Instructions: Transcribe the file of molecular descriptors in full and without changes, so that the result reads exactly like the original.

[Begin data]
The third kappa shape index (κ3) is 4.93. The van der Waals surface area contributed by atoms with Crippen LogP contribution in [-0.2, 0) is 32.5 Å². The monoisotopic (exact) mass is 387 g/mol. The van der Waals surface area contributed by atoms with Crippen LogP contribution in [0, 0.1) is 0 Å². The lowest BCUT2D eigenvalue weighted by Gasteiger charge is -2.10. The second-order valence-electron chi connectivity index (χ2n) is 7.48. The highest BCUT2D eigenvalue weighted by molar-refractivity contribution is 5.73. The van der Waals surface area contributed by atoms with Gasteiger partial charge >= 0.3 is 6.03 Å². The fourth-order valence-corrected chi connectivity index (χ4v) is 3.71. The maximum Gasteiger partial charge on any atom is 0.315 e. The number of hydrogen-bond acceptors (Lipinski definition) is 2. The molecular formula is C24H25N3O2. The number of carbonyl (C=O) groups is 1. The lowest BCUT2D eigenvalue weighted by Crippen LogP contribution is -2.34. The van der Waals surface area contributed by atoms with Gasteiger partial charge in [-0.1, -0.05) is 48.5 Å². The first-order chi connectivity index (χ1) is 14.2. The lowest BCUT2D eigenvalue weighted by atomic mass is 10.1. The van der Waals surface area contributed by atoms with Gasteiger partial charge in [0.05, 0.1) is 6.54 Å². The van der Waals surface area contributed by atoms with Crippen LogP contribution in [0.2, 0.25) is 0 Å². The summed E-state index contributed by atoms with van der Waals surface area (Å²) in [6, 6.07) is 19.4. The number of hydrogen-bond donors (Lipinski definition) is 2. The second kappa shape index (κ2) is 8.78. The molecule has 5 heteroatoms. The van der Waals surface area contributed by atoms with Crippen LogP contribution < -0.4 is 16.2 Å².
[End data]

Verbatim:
The third kappa shape index (κ3) is 4.93. The van der Waals surface area contributed by atoms with Crippen LogP contribution in [-0.2, 0) is 32.5 Å². The monoisotopic (exact) mass is 387 g/mol. The van der Waals surface area contributed by atoms with Crippen LogP contribution in [0, 0.1) is 0 Å². The lowest BCUT2D eigenvalue weighted by Gasteiger charge is -2.10. The second-order valence-electron chi connectivity index (χ2n) is 7.48. The highest BCUT2D eigenvalue weighted by molar-refractivity contribution is 5.73. The van der Waals surface area contributed by atoms with Gasteiger partial charge >= 0.3 is 6.03 Å². The fourth-order valence-corrected chi connectivity index (χ4v) is 3.71. The maximum Gasteiger partial charge on any atom is 0.315 e. The number of hydrogen-bond acceptors (Lipinski definition) is 2. The molecular formula is C24H25N3O2. The number of carbonyl (C=O) groups is 1. The lowest BCUT2D eigenvalue weighted by Crippen LogP contribution is -2.34. The van der Waals surface area contributed by atoms with Gasteiger partial charge in [-0.1, -0.05) is 48.5 Å². The first-order chi connectivity index (χ1) is 14.2. The lowest BCUT2D eigenvalue weighted by atomic mass is 10.1. The van der Waals surface area contributed by atoms with Gasteiger partial charge in [0.05, 0.1) is 6.54 Å². The van der Waals surface area contributed by atoms with Crippen LogP contribution in [0.2, 0.25) is 0 Å². The summed E-state index contributed by atoms with van der Waals surface area (Å²) in [6, 6.07) is 19.4. The number of hydrogen-bond donors (Lipinski definition) is 2. The second kappa shape index (κ2) is 8.78. The molecule has 5 heteroatoms. The van der Waals surface area contributed by atoms with Crippen LogP contribution < -0.4 is 16.2 Å².